Warner Home Video // Released December 7, 2010 // Rated PG-13
Acclaimed filmmaker Christopher Nolan directs an international cast in this sci-fi actioner that travels around the globe and into the world of dreams. Dom Cobb (Leonardo DiCaprio) is the best there is at extraction: stealing valuable secrets inside the subconscious during the mind’s vulnerable dream state. His skill has made him a coveted player in industrial espionage but also has made him a fugitive and cost him dearly. Now he may get a second chance if he can do the impossible: inception, planting an idea rather than stealing one. If they succeed, Cobb and his team could pull off the perfect crime. But no planning or expertise can prepare them for a dangerous enemy that seems to predict their every move. An enemy only Cobb could have seen coming
Imagine a world where in presumably corporate espionage, reality has become science fiction, and agents can plunge into the subconscious of a given target while they sleep and extract their most private of secrets.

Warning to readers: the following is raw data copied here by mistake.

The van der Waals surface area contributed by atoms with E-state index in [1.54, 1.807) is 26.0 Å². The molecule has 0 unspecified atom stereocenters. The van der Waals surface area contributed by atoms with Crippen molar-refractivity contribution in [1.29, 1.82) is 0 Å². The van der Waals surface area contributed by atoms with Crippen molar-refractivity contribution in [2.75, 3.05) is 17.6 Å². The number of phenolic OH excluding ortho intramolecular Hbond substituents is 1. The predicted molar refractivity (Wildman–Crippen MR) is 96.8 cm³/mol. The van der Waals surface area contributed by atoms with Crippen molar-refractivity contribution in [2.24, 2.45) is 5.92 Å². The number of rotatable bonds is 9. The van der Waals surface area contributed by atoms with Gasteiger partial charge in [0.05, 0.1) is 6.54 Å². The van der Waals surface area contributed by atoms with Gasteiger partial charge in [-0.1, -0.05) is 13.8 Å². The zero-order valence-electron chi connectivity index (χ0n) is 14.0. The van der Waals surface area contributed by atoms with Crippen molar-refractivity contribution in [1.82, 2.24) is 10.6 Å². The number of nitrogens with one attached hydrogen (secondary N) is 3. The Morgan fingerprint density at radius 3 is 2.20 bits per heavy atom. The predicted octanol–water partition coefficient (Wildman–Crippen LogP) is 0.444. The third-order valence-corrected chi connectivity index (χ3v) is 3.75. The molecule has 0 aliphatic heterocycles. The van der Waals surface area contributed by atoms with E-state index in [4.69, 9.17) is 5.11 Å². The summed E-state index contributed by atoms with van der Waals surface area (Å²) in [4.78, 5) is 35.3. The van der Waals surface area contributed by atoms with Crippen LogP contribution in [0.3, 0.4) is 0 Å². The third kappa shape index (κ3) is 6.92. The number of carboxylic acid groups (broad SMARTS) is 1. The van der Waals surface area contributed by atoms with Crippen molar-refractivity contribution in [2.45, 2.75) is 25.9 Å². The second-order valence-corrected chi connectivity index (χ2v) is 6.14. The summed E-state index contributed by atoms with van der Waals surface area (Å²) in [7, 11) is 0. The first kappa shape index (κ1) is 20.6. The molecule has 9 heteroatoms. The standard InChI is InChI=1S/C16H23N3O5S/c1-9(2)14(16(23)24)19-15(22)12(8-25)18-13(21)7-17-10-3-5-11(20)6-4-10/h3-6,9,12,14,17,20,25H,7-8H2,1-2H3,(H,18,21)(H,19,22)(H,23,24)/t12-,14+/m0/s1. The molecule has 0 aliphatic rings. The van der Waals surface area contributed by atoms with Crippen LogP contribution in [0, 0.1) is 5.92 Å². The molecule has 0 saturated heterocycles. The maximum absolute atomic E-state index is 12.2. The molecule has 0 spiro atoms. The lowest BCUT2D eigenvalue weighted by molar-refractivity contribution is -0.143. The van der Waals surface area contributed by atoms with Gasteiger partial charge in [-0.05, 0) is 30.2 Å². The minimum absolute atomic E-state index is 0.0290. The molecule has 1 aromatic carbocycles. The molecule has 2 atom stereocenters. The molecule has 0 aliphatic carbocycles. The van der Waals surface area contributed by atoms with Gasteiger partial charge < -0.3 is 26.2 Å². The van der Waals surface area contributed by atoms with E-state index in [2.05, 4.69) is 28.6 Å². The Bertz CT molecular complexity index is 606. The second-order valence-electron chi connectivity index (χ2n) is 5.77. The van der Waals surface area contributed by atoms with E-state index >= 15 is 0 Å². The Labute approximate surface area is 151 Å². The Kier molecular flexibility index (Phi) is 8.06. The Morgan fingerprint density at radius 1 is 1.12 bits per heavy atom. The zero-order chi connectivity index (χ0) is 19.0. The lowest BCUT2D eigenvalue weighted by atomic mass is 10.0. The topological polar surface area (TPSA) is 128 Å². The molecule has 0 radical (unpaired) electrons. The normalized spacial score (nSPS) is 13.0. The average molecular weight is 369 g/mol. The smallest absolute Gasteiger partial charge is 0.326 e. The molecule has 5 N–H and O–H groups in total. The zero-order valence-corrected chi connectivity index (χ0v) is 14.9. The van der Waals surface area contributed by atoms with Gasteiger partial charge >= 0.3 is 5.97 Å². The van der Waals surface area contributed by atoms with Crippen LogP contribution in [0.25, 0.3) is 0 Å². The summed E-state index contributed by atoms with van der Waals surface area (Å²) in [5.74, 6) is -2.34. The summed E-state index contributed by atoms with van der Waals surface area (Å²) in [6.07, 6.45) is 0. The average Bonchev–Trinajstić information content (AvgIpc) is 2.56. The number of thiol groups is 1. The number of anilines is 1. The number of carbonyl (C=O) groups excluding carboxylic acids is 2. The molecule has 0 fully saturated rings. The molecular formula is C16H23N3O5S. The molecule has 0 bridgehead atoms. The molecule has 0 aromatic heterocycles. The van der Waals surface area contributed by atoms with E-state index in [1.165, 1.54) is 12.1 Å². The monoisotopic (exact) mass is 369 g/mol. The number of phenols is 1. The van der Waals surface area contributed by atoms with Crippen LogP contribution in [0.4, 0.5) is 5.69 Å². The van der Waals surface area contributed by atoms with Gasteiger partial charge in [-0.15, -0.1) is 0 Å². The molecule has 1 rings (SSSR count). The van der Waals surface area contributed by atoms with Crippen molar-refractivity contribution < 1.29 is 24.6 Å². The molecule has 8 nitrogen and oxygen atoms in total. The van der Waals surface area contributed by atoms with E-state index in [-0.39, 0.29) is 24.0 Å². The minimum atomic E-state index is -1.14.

That is the world in which Dom Cobb lives and works, as the very best extractor around.
But what if the client wanted something different? Instead of extraction, could Cobb perform inception, the planting of an idea, so deep that the target would believe that they originated said idea?
Without wanting to spoil the film in any way, Inception is one of the most interesting films of the year.
Essentially a heist film, DiCaprio’s Cobb (in a role that unfortunately mirrors the similar character arc of Shutter Island) assembles and leads his team into three levels of the mind to perform the inception.
DiCaprio continues to astound me with his talent and with every performance, he just gets better. The rest of the ensemble is spectacular. Former Nolan players Cillian Murphy, Ken Watanabe and Michael Caine join Joseph Gordon-Levitt, Marion Cotillard, Dileep Rao and Tom Berenger in memorable performances. Ellen Page centers the film as Cobb’s architect, hired to design the dream labyrinth for the job and Tom Hardy is mesmerizing as Eames, a forger who Cobb brings into the crew.
The film is visually stunning, but emotionally cold, nevertheless, it warrants multiple viewings to truly examine the layers that Nolan has infused. Extras include four featurettes.
Inception is a film that needs to be studied and certifies Nolan’s talent as not only being one of the rare filmmakers that can not only create blockbuster popcorn entertainment, but also create art that is open to interpretation, discussion and respect.